Facts in The Legend of Sleepy Hollow
Facts Examples in The Legend of Sleepy Hollow:
The Legend of Sleepy Hollow 10
"Saardam..." See in text (The Legend of Sleepy Hollow)
Saardam is an antiquated name for the city of Zaandam, in the northern reaches of the Netherlands. Considering that the Van Tassel family—along with many of the families of the Hudson River valley—is of Dutch lineage, it makes sense that Katrina’s great-great-grandmother would have come from the old country.
"by some rushing blast, howling among the trees, in the idea that it was the Galloping Hessian on one of his nightly scourings!..." See in text (The Legend of Sleepy Hollow)
A “Hessian” is someone from Hesse, a state in Germany. The “Galloping Hessian” is, according to Irving’s fictional legend, a Hessian mercenary brought to America to fight in Revolutionary War, only to—quite literally—lose his head.
"How often did he shrink with curdling awe at the sound of his own steps on the frosty crust beneath his feet; and dread to look over his shoulder, lest he should behold some uncouth being tramping close behind him!..." See in text (The Legend of Sleepy Hollow)
The central folktale presented in Irving’s story is that of the “Galloping Hessian,” or the “Headless Horseman.” While Irving presents a fresh, uniquely American take on the folk legend, the figure of the Headless Horseman has appeared in various forms in European folklore since the Middle Ages.
"ready to give up the ghost..." See in text (The Legend of Sleepy Hollow)
To “give up the ghost,” a phrase which originates from 14th-century Middle English translations of the Bible, means to die. The idea derives from medieval theology, according to which each individual is inhabited by the “ghost of life,” a spirit which, once released, leaves the body behind to die.
"witching hour..." See in text (The Legend of Sleepy Hollow)
The “witching hour” is a phrase derived from Shakespeare’s Hamlet, wherein the titular prince remarks, “‘Tis now the very witching time of night,/When churchyards yawn, and hell itself breathes out/Contagion to this world.” The witching hour has come to refer to the dead of night, when the endarkened conditions of the environment bring on a state of fearfulness and dread in human travellers. Some of the most important moments in “The Legend of Sleepy Hollow” take place at the witching hour, a phenomenon to which Ichabod Crane is particularly vulnerable.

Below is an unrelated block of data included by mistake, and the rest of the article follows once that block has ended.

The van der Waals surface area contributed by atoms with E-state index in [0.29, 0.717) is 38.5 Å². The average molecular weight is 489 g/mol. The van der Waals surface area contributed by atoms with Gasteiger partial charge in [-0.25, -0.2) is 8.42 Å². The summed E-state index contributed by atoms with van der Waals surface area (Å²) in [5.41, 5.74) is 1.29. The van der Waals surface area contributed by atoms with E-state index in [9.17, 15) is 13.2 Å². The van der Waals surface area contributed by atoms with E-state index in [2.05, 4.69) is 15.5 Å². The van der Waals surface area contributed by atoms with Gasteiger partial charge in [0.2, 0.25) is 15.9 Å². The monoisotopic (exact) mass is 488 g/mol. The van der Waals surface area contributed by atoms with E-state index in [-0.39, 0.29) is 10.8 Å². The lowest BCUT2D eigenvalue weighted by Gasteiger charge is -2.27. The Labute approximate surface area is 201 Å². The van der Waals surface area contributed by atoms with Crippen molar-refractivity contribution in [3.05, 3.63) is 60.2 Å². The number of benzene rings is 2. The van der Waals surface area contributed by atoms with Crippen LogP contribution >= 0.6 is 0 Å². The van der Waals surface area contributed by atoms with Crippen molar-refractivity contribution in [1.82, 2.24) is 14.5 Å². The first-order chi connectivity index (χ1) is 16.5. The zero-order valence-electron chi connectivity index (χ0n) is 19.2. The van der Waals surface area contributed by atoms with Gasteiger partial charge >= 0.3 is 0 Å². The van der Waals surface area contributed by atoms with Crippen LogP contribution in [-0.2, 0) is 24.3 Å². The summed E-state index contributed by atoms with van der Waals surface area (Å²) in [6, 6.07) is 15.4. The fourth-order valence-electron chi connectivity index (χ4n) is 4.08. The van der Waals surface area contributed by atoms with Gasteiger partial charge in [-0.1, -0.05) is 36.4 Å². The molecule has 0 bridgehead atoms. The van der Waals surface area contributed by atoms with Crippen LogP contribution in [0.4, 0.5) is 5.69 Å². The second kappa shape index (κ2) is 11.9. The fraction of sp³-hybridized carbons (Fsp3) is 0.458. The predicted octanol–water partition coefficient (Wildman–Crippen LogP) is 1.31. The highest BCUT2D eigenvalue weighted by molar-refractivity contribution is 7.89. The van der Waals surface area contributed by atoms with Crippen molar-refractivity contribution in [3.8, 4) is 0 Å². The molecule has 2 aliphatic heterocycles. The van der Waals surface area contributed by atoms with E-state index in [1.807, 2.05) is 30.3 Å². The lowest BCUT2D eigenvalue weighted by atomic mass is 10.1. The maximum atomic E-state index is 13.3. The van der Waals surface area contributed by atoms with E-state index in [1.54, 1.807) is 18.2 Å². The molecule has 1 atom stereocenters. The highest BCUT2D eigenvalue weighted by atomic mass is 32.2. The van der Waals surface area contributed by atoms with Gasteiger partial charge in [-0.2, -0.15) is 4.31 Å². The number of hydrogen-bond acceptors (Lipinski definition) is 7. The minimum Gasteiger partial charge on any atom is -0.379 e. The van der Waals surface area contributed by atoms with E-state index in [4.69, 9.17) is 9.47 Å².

"Master Hendrick Hudson..." See in text (The Legend of Sleepy Hollow)
Since Irving’s fictional narrator, Geoffrey Crayon, is relating the events of another fictional narrator, Diedrich Knickerbocker, who is Dutch, it is fitting that he refers to 17th-century English explorer Henry Hudson as Hendrick Hudson, the name by which the Dutch knew him. At the behest of the Dutch East India Company, he explored large swaths of the northeastern United States and parts of present-day Canada in search of a passage to Asia. The Hudson River was named after him, and his explorations furthered the claim of Dutch settlers who arrived to the area.
"the Sabbath..." See in text (The Legend of Sleepy Hollow)
Many Dutch immigrants were Christian, usually of the Protestant denomination. The Sabbath—a holy day of the week dedicated to religious worship and rest—falls on Sundays.
"Tarry Town..." See in text (The Legend of Sleepy Hollow)
Situated along the Hudson River, “Tarry Town” (now known as Tarrytown) was first established by Dutch immigrants and traders in 1645. Originally, the Dutch called it Terwe Town (“Wheat Town”) but corrupted pronunciation led to its current name. Now, its current population is about 11,000.
"the protection of St. Nicholas..." See in text (The Legend of Sleepy Hollow)
Prayers to the Christian St. Nicholas are thought to offer protection to sailors, especially those who are making difficult voyages. As a widened section of river, the Tappan Zee is especially unpredictable and dangerous.
"Tappan Zee..." See in text (The Legend of Sleepy Hollow)
From the Dutch word zee meaning sea and after a local Native American tribe (the Tappan), the “Tappan Zee” refers to a point of widening of the Hudson River in southern New York. Tarrytown is situated near the modern-day Tappan Zee bridge.